The problem I faced with my 2 yr + cam is bad noise control & lack of sharpness even at iso levels 200 & 400 - (btw, this only happened a copule of weeks back & no, it's not due to lens or user problem)

Accordinbg to the service staff, the repair done was some "electronic adjustment" thingy.

Will try out the camera to see if all's ok - repair cost is slight;y under SGD 70.00
 

hanmt

New Member
Oct 28, 2007
180
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0
Singapore, Yew Tee
#13
1) Why colour of photo is more plain & less vibrant than before?
Have you double checked settings? did you changed your workflow? Can post before/after photo?
2) Ever sent for sensor cleaning recently, it is the agent used for cleaning affect the above?
Being CSC, they shdn't be screwing up the filter right...I don't feel this has any chance...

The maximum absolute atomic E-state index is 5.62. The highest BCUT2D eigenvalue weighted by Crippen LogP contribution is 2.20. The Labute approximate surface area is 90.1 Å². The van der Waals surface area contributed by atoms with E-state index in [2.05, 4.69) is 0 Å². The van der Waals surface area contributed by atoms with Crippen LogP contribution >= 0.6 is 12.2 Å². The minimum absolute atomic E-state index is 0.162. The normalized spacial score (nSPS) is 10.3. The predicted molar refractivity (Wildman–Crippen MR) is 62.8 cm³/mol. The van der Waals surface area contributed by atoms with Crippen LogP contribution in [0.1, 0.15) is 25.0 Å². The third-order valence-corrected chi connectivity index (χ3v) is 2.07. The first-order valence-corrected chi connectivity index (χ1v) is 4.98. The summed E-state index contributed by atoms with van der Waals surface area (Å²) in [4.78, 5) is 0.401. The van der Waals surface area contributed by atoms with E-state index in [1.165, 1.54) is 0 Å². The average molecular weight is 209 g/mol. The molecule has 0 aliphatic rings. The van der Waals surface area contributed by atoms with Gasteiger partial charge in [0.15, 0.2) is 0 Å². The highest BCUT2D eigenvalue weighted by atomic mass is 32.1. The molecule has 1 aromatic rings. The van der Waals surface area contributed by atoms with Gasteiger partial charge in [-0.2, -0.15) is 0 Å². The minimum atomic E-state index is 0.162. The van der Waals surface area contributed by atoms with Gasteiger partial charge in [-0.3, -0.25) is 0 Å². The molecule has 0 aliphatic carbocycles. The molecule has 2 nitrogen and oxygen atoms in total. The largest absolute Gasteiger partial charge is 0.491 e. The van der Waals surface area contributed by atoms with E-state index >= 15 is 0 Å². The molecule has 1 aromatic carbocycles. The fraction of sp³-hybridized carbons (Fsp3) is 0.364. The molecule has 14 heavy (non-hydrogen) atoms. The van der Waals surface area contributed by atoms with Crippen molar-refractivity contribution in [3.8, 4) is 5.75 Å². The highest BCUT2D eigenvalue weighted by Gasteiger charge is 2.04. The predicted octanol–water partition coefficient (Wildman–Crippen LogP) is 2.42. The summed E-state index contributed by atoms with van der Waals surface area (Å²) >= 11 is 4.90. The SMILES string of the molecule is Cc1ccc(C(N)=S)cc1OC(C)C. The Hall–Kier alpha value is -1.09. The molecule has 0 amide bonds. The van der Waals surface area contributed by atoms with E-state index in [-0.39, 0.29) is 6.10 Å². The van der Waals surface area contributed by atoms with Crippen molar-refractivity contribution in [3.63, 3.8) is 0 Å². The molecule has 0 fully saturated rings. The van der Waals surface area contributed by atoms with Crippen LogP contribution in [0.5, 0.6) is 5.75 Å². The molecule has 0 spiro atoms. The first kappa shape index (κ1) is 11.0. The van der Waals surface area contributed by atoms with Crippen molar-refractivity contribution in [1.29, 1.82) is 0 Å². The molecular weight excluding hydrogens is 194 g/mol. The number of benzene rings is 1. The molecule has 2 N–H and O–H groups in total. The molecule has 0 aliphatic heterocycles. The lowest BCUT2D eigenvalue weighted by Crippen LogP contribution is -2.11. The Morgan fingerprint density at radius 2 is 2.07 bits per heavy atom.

3) Life span of sensor is up? I understand that sensor can normally last more than 5 years. (correct me is I'm wrong)
If life span up, then probably you might have problem reading out the signals instead of only getting plainer colours.
4) If all these are because of faulty sensor, it is wise to replace the sensor even though it can cost one big hole in my pocket?
Change a heart might as well buy a new one?
5) Does Canon Singapore provide this service & can share roughly how much it cost?
Can call and ask...as non-canon user here...:)
Hi ovaltinemilo, thank you so much for the point to point feedback. Noted and will keep in mind of your views.
 

Blur Shadow

Senior Member
Sep 17, 2005
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#14
My D70 is 5 years old this year, and it doesn't give me any problems. Shutter count is in the 30,000 zone.
 

Rashkae

Senior Member
Nov 28, 2005
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#15
Nope! I used two bodies (the one I think with sensor problem & a one year old cam) took a scene with similar setting and viewed on same monitor, result was different. The one year old CAM shown better colour tone & brighter too.
Wahlau!!! 2 bodies, so 2 different sensors, different sensor technology, different JPEG engine, different metering circuitry, etc. And if it's 2 of the same body, have you compared the firmware version, etc?

Don't compare apples to oranges, stick to the same.
 

Octarine